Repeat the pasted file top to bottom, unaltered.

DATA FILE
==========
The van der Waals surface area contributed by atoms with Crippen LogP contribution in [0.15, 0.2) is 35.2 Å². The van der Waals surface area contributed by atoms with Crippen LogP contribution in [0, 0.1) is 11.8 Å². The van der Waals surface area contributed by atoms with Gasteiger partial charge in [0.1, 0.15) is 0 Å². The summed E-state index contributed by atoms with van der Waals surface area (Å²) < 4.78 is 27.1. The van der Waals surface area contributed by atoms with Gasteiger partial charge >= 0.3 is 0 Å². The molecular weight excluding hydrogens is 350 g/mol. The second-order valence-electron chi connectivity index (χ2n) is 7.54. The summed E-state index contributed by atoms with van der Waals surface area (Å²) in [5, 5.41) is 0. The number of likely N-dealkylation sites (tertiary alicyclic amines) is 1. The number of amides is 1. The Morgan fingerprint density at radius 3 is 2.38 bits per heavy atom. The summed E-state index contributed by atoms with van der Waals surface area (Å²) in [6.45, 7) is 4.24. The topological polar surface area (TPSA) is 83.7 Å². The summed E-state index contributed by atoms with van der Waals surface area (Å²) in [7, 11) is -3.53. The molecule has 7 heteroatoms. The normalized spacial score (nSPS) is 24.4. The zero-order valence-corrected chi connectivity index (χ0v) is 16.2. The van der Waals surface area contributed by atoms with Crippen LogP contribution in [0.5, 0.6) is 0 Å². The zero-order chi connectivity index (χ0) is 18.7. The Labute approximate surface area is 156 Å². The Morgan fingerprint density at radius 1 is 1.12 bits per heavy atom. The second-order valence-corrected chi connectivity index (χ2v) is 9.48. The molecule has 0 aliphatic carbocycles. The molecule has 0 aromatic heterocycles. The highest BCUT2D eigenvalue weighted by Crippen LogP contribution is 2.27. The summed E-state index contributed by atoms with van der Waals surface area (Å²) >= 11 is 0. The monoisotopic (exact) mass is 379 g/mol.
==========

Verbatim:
The van der Waals surface area contributed by atoms with Crippen LogP contribution in [0.15, 0.2) is 35.2 Å². The van der Waals surface area contributed by atoms with Crippen LogP contribution in [0, 0.1) is 11.8 Å². The van der Waals surface area contributed by atoms with Gasteiger partial charge in [0.1, 0.15) is 0 Å². The summed E-state index contributed by atoms with van der Waals surface area (Å²) < 4.78 is 27.1. The van der Waals surface area contributed by atoms with Gasteiger partial charge >= 0.3 is 0 Å². The molecular weight excluding hydrogens is 350 g/mol. The second-order valence-electron chi connectivity index (χ2n) is 7.54. The summed E-state index contributed by atoms with van der Waals surface area (Å²) in [5, 5.41) is 0. The number of likely N-dealkylation sites (tertiary alicyclic amines) is 1. The number of amides is 1. The Morgan fingerprint density at radius 3 is 2.38 bits per heavy atom. The summed E-state index contributed by atoms with van der Waals surface area (Å²) in [6.45, 7) is 4.24. The topological polar surface area (TPSA) is 83.7 Å². The summed E-state index contributed by atoms with van der Waals surface area (Å²) in [7, 11) is -3.53. The molecule has 7 heteroatoms. The normalized spacial score (nSPS) is 24.4. The zero-order valence-corrected chi connectivity index (χ0v) is 16.2. The van der Waals surface area contributed by atoms with Crippen LogP contribution in [0.5, 0.6) is 0 Å². The zero-order chi connectivity index (χ0) is 18.7. The Labute approximate surface area is 156 Å². The Morgan fingerprint density at radius 1 is 1.12 bits per heavy atom. The second-order valence-corrected chi connectivity index (χ2v) is 9.48. The molecule has 0 aliphatic carbocycles. The molecule has 0 aromatic heterocycles. The highest BCUT2D eigenvalue weighted by Crippen LogP contribution is 2.27. The summed E-state index contributed by atoms with van der Waals surface area (Å²) >= 11 is 0. The monoisotopic (exact) mass is 379 g/mol.